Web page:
Betsy Simon, Indiana State University
The saying may be: “What you don’t know can’t hurt you,” but that’s not true when it comes to the human papillomavirus (HPV). Indiana State University assistant professors of applied health sciences Whitney Blondeau and Olabode Ayodele have teamed up to educate the university community on this ever more prevalent virus.
In order to assess the current level of knowledge regarding HPV and develop suitable educational initiatives, Blondeau and Ayodele developed a survey and sent it to students, staff and faculty in October. There were nearly 1,300 responses.
Respondents were asked to answer knowledge-based, “true, false or don’t know” questions about HPV, such as “HPV can cause cervical cancer,” “HPV can cause throat cancer” and “HPV usually doesn’t need treatment,” as well as indicate if they have ever received information on HPV and if they were interested in learning more about the virus.
“On a glance of preliminary data, people who indicated that their knowledge was good or very good, in general, many or most did not correctly answer some of the knowledge questions,” Ayodele said. “When people think they have all of the information but probably don’t, it makes providing comprehensive education more difficult. We have to develop a comprehensive education to help reach everyone, even though it can be a controversial topic.”
Their findings are preliminary and their research is ongoing, but Blondeau and Ayodele have found a stark contrast between the number of respondents who felt they were well-educated on the topic and their actual responses.
Each year, there are approximately 39,000 cancer cases resulting from HPV, including cervical and throat cancers. Ninety percent of the HPV-associated cancers are cervical cancer and 70 percent of HPV-associated cancers are oropharyngeal (throat, tongue or tonsils). By 2020, the prevalence of oropharyngeal HPV-associated cancer is expected to exceed HPV-related cervical cancer.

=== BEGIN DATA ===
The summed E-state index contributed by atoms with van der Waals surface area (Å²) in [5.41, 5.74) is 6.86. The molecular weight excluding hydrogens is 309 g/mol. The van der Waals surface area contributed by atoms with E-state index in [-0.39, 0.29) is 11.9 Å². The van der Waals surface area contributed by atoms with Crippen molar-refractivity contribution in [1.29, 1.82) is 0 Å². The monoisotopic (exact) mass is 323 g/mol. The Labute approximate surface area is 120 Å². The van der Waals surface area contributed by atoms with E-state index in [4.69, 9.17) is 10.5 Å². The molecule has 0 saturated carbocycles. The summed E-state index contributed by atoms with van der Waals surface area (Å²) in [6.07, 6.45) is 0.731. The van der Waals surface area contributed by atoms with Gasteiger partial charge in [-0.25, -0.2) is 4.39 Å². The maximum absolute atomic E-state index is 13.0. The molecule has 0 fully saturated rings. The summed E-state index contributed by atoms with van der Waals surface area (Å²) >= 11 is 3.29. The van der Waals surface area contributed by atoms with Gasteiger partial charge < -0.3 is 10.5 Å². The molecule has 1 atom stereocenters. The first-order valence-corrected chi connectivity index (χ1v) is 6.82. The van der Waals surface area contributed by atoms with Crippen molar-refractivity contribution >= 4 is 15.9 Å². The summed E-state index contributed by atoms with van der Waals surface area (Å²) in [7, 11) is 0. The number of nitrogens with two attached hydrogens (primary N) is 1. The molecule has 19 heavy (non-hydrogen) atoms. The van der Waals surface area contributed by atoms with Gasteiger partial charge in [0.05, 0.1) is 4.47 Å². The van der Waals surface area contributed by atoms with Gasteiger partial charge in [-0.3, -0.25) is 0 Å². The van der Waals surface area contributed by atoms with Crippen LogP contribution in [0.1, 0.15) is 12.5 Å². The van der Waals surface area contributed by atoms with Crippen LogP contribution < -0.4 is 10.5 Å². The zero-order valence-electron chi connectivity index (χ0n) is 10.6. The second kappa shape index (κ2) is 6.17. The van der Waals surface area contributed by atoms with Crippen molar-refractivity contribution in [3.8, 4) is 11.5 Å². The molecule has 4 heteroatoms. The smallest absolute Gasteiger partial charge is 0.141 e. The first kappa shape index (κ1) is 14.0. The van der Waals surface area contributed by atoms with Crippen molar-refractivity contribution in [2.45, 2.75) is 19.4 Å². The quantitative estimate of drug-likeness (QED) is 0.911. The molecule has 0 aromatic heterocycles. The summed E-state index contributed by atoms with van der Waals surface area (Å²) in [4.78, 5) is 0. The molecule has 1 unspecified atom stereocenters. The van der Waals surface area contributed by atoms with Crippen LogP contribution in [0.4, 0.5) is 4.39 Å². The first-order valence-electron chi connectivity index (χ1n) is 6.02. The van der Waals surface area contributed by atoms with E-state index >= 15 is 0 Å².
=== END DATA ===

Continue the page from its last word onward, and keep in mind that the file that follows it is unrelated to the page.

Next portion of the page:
Various educational efforts regarding HPV have been initiated on campus, but not with a comprehensive understanding of baseline knowledge about HPV across Indiana State’s campus such as the study conducted this fall by Blondeau and Ayodele.
“Our goal is to reduce stigma and to correct misconceptions about HPV and HPV-associated cancers. One of the misconceptions is that HPV is only a sexually-transmitted infection — the research evidence on that is inconclusive,” said Blondeau, who arrived at Indiana State this fall.
With a passion to advance the HPV conversation to include research related to HPV epidemiology, transmission and inclusion of oropharyngeal and other HPV-associated cancers, Blondeau has teamed up with Ayodele to raise awareness and educate the university community.
“This is not a problem that is unique to ISU or Indiana, so we want to use the findings to make recommendations and develop interventions to educate the university community and add to the global dialogue,” Ayodele said. “HPV is an epidemic, and there is no treatment. That means there is no time like the present to educate and raise awareness on the issue.”
They hope to hit the ground running by bringing HPV awareness interventions to campus as early as this spring, including the showing of a documentary, as well as developing collaborations with partners on campus and internationally that will increase awareness and education.
“Most cases of HPV disappear without any signs or symptoms, but for the 39,000 individuals each year who develop cancer from HPV — those cases can be deadly. We have the potential to lose a significant number of people from HPV, and that is simply not acceptable,” Blondeau said. “We have enough issues related to various stigmas in our society — HPV does not need to be another one. Our goal is to continue educational efforts and raise awareness to reduce the number of HPV-associated cancers. By actively talking about it and advancing HPV-related research, we can begin to reduce its stigma and find solutions.”